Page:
family memories

Happy Father’s Day, Dad! We will miss you for the rest of our lives!

Love, Elisabeth
Charles & Elisabeth

And Kate
Charles & Kate

Today in Posthumous notes from Charles, we celebrate Charles’ lifelong self-education and hunger for knowledge.

Many of the notes in the pile are in this theme: they are notes Charles made of information he might need again someday. I have no idea if these were notes from college classes, or the self-education he enjoyed for the rest of his life — he saw no reason why no longer being in school was a reason to stop learning about the world, especially history and evolution and the science of the human brain.

I think the cards range throughout his years, and these are probably pretty early ones…

Charles Heinle Notes #5

Charles Heinle Notes #6

Because Charles put such emphasis on self-education and life-long learning, he was not very bothered about grades, which meant that my sister Kate and I were encouraged to get good grades, but he never pressured us the way some parents pressure their children, which I think made it easier on both of us to see school as a place to learn, not just “I must get ‘A’s!”

I myself was surprised to discovered I’d graduated college cum laude — I’d not paid the slightest attention to my GPA, just enjoyed my time at the university. And Kate graduated summa cum laude, so obviously Charles’ policy of supporting but not pressuring really paid off, there!

Charles Heinle Notes #2

This is Charles’ wonderful box of treasures, which he kept at his bedside.

This is not at all the sum total of the wonderful things he has left behind, for those who love him to cherish (and wonder over), but it’s a nice little sample of the kinds of small, accumulated treasures a life as long and varied as his can accrue.

Heartrendingly, now we will never know the stories behind many of these items — and only a very few are self-explanatory — most are as puzzling and mysterious (even in their mundanity) as were so many aspects of his life!

Are the marbles from his childhood?

What doors do those keys open…?

Why did he have an ankh necklace‽

As you may recall, I started the Posthumous notes from Charles Project — and then our printer/scanner promptly broke! Well, we now have a new one, so I can start things up again!

The pile of notes has yielded this amazing quote from Francis Bacon:

Charles Heinle Notes #2

If you can’t read it in the image, it says,

There is no exquisite beauty without some strangeness in the proportion.
Bacon

This really speaks to me. And what it tells me is that my father influenced my aesthetic sense, and even down to how I see the world every day, far more than I would ever have guessed.

Because Charles was so many generations from me in age, and because when I knew him he was so completely focused on the Pimsleur Language Programs (to the exclusion of much else, as the years went on), there was a great deal we could not share when he was alive.

So it makes me deeply happy to know that when I enjoy something weirdly beautiful or gorgeously macabre, that it’s a bit of his spirit moving in me.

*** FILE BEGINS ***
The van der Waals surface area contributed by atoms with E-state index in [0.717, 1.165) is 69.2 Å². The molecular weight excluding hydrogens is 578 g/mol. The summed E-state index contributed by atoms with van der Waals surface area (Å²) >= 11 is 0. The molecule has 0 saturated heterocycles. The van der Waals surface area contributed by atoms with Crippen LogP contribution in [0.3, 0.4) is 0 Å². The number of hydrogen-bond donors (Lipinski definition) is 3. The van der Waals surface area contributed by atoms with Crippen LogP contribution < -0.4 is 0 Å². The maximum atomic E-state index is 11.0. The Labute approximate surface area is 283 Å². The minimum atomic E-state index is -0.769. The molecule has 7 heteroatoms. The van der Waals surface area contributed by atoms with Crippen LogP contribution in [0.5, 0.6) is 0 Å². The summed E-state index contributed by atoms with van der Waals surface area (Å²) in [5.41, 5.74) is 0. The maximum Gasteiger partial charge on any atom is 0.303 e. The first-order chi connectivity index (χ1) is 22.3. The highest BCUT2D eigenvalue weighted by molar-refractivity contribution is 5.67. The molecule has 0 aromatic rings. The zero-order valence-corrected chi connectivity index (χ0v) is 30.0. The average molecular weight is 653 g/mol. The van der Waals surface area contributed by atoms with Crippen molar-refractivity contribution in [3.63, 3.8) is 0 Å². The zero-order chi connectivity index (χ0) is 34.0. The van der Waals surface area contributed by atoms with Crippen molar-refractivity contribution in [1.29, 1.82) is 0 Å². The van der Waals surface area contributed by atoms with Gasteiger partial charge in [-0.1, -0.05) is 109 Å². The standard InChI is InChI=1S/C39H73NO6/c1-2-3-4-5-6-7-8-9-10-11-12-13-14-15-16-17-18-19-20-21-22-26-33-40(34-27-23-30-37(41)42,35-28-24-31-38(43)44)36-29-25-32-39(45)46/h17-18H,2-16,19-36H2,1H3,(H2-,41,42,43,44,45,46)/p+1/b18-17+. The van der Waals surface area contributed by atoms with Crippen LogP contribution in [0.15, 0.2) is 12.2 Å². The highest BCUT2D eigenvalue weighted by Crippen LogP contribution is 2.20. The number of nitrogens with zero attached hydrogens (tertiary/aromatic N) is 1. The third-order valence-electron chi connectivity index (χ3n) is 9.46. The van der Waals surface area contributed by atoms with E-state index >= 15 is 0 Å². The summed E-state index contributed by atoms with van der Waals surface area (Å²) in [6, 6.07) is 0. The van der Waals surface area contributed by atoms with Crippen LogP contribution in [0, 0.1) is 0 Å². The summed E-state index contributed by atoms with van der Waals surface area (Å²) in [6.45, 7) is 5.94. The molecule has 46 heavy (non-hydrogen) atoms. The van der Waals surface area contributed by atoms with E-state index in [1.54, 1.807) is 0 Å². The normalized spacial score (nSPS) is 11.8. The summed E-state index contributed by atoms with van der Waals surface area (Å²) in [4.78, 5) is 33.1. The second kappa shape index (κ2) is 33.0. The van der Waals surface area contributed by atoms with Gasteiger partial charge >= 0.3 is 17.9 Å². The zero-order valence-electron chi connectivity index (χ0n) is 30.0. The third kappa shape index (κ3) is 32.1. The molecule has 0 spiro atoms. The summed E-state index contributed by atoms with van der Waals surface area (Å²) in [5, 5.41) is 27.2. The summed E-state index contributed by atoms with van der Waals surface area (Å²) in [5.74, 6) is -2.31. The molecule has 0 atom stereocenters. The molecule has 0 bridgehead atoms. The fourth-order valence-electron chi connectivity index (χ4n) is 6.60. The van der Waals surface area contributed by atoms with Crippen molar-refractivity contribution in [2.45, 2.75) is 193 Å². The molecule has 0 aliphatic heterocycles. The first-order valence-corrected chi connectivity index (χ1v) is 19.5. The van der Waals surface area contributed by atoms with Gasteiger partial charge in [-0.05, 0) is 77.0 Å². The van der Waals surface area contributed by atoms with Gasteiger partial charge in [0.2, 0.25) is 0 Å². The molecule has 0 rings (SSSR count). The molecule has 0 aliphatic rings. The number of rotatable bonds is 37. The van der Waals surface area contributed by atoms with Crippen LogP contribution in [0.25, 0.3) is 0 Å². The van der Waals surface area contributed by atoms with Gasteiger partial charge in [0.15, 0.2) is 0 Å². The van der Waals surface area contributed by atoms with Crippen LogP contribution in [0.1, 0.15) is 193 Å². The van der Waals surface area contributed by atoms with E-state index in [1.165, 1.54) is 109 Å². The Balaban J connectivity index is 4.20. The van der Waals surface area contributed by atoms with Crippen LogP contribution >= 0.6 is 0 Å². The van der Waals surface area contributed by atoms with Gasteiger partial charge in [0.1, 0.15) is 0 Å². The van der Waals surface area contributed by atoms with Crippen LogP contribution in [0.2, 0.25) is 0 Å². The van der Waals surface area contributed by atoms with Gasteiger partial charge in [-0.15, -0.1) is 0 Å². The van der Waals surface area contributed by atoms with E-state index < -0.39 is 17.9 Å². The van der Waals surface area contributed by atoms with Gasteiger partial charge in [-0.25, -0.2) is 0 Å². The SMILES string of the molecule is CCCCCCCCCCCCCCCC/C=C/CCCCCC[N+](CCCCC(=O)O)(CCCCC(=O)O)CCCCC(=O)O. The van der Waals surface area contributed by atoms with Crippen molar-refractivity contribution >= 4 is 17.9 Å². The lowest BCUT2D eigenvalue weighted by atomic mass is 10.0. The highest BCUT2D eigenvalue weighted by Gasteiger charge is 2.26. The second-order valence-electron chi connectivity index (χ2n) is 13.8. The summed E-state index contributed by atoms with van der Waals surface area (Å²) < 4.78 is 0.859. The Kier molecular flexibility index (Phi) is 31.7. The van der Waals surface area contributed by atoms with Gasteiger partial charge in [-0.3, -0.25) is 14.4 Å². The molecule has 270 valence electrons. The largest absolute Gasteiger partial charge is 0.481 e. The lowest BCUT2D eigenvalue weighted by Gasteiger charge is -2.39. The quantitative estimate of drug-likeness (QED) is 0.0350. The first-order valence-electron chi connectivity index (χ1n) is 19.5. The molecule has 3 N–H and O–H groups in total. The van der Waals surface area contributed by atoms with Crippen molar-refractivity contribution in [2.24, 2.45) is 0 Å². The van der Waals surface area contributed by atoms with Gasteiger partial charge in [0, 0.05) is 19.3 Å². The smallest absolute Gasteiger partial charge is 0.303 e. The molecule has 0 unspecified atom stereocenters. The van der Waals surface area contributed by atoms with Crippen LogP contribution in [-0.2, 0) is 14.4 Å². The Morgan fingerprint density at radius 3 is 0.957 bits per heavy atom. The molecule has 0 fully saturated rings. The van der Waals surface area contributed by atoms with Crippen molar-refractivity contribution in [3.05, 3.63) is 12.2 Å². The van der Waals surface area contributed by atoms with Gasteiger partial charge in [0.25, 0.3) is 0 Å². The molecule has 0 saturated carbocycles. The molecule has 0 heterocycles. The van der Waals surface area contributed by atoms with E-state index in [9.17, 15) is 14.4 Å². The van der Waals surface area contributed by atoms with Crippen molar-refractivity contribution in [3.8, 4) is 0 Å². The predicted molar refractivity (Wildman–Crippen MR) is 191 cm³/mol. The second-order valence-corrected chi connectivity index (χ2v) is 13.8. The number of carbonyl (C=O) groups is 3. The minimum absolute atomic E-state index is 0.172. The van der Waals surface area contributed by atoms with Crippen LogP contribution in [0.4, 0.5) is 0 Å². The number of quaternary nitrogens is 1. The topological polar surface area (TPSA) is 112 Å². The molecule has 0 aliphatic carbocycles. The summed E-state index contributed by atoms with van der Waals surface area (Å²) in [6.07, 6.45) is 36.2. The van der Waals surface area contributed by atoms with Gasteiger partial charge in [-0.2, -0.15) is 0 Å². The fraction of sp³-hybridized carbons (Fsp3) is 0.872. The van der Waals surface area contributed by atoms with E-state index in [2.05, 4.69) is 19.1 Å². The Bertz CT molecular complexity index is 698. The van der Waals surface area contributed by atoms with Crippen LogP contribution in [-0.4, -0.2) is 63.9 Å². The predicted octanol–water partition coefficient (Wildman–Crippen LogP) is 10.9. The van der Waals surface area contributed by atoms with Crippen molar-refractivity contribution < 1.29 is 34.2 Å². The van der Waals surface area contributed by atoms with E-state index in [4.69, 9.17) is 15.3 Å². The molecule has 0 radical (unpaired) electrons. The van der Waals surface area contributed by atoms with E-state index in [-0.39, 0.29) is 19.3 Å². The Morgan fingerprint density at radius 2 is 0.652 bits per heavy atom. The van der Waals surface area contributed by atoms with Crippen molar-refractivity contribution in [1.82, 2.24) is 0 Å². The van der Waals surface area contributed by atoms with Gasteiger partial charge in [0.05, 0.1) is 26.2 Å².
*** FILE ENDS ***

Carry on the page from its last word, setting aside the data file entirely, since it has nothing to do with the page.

It makes me even happier to think that when I make art that is strange yet striking, weird but wonderfully compelling, that part of my inspiration comes from him, and always has.

Weir2X statue beauty decay

Today an obituary for Charles Heinle has run in The Boston Globe.

Here’s the opening:

Wearing one of his Russian fur or Irish Donegal tweed hats, Charles August Steuber Heinle, with his French Briard sheepdog, was a common sight on the streets of Concord for many years. He had moved there when he was in his mid-50s to be near the place where his hero, poet and philosopher Henry David Thoreau, was born and buried.

In honor of Thoreau’s book, “Walden, ” he married his wife, Beverly, at Walden Pond in 1973 on Christmas Day, which was also his birthday.

“It was snowing but suddenly the sun came out,” she said. “When the ceremony was over, it started snowing again.’’

His “dynamic personality’’ and his charm had attracted her, said Beverly, who was his business partner when they owned Pimsleur Language Programs. “We had a complete personal-professional relationship. Our business and home life merged and we shared every aspect of our lives.’’

Mr. Heinle, a publisher, writer, and poet, died of Alzheimer’s disease on July 23 at Concord Health Care Center in Concord. He was 95.

His daughter, Elisabeth Weir of San Francisco, said he died peacefully wearing headphones and listening to Brahms’s “Ein Deutsches Requiem” (Op. 45) — “one of his very favorite pieces.”

After fulfilling years in a variety of jobs, Mr. Heinle’s interest in foreign language education led him to meet Paul Pimsleur, creator of Pimsleur Language Programs, in 1966.

I am John David Heinle. I would like to offer my perspective as number 2 son of Charles the great. When someone has been around for 95 years it’s difficult to think of them in the past tense.
Charles Heinle and son John Heinle
While a eulogy, which means to “speak well” of someone, is supposed to be about their positive aspects, one unusual story I remember about Pop touches on his general disgruntledness about working at Chilton Books many long years ago. Let me quickly add that while growing up with him was challenging at times, he delightfully mellowed later on into the amazing man we all knew.

Anyway, one evening at dinner, we asked Pop how his day was at work. Expecting the usual litany of complaints, we were stunned when he replied that it had been a good day at the office. Suddenly, without a word between us, my 2 brothers, my Mother and I spontaneously gave him a standing ovation.

Pop was an amazing salesman. He applied for a job selling refrigerators and while he was waiting for the interviewer to show up he sold 2 refrigerators. In the 1950s, he sold Singer sewing machines door-to-door. The man was a charmer.
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